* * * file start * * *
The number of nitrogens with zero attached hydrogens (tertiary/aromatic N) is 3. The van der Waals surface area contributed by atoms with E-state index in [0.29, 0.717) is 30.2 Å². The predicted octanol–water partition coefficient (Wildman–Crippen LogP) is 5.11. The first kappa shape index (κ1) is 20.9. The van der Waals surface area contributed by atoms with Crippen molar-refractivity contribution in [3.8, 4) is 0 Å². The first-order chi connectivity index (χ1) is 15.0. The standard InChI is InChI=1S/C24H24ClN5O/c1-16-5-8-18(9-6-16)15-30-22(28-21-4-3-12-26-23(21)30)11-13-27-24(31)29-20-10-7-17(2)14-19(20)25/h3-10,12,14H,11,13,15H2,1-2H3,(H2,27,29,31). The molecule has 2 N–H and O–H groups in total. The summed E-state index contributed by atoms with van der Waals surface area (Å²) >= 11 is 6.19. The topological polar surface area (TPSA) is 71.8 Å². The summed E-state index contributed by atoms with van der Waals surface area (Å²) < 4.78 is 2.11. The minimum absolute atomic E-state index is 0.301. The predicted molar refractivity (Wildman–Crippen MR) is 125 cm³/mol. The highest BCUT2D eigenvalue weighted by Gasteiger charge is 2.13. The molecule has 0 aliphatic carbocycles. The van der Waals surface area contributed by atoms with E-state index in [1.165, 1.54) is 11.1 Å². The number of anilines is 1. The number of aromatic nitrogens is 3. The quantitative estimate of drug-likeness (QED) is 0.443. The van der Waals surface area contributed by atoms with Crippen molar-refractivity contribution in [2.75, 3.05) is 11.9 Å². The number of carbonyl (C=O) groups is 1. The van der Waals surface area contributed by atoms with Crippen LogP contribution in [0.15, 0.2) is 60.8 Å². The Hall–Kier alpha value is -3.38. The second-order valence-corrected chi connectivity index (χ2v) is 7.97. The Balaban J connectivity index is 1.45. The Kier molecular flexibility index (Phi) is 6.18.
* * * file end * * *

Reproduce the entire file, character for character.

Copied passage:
The number of nitrogens with zero attached hydrogens (tertiary/aromatic N) is 3. The van der Waals surface area contributed by atoms with E-state index in [0.29, 0.717) is 30.2 Å². The predicted octanol–water partition coefficient (Wildman–Crippen LogP) is 5.11. The first kappa shape index (κ1) is 20.9. The van der Waals surface area contributed by atoms with Crippen molar-refractivity contribution in [3.8, 4) is 0 Å². The first-order chi connectivity index (χ1) is 15.0. The standard InChI is InChI=1S/C24H24ClN5O/c1-16-5-8-18(9-6-16)15-30-22(28-21-4-3-12-26-23(21)30)11-13-27-24(31)29-20-10-7-17(2)14-19(20)25/h3-10,12,14H,11,13,15H2,1-2H3,(H2,27,29,31). The molecule has 2 N–H and O–H groups in total. The summed E-state index contributed by atoms with van der Waals surface area (Å²) >= 11 is 6.19. The topological polar surface area (TPSA) is 71.8 Å². The summed E-state index contributed by atoms with van der Waals surface area (Å²) < 4.78 is 2.11. The minimum absolute atomic E-state index is 0.301. The predicted molar refractivity (Wildman–Crippen MR) is 125 cm³/mol. The highest BCUT2D eigenvalue weighted by Gasteiger charge is 2.13. The molecule has 0 aliphatic carbocycles. The van der Waals surface area contributed by atoms with E-state index in [1.165, 1.54) is 11.1 Å². The number of anilines is 1. The number of aromatic nitrogens is 3. The quantitative estimate of drug-likeness (QED) is 0.443. The van der Waals surface area contributed by atoms with Crippen molar-refractivity contribution in [2.75, 3.05) is 11.9 Å². The number of carbonyl (C=O) groups is 1. The van der Waals surface area contributed by atoms with Crippen LogP contribution in [0.15, 0.2) is 60.8 Å². The Hall–Kier alpha value is -3.38. The second-order valence-corrected chi connectivity index (χ2v) is 7.97. The Balaban J connectivity index is 1.45. The Kier molecular flexibility index (Phi) is 6.18.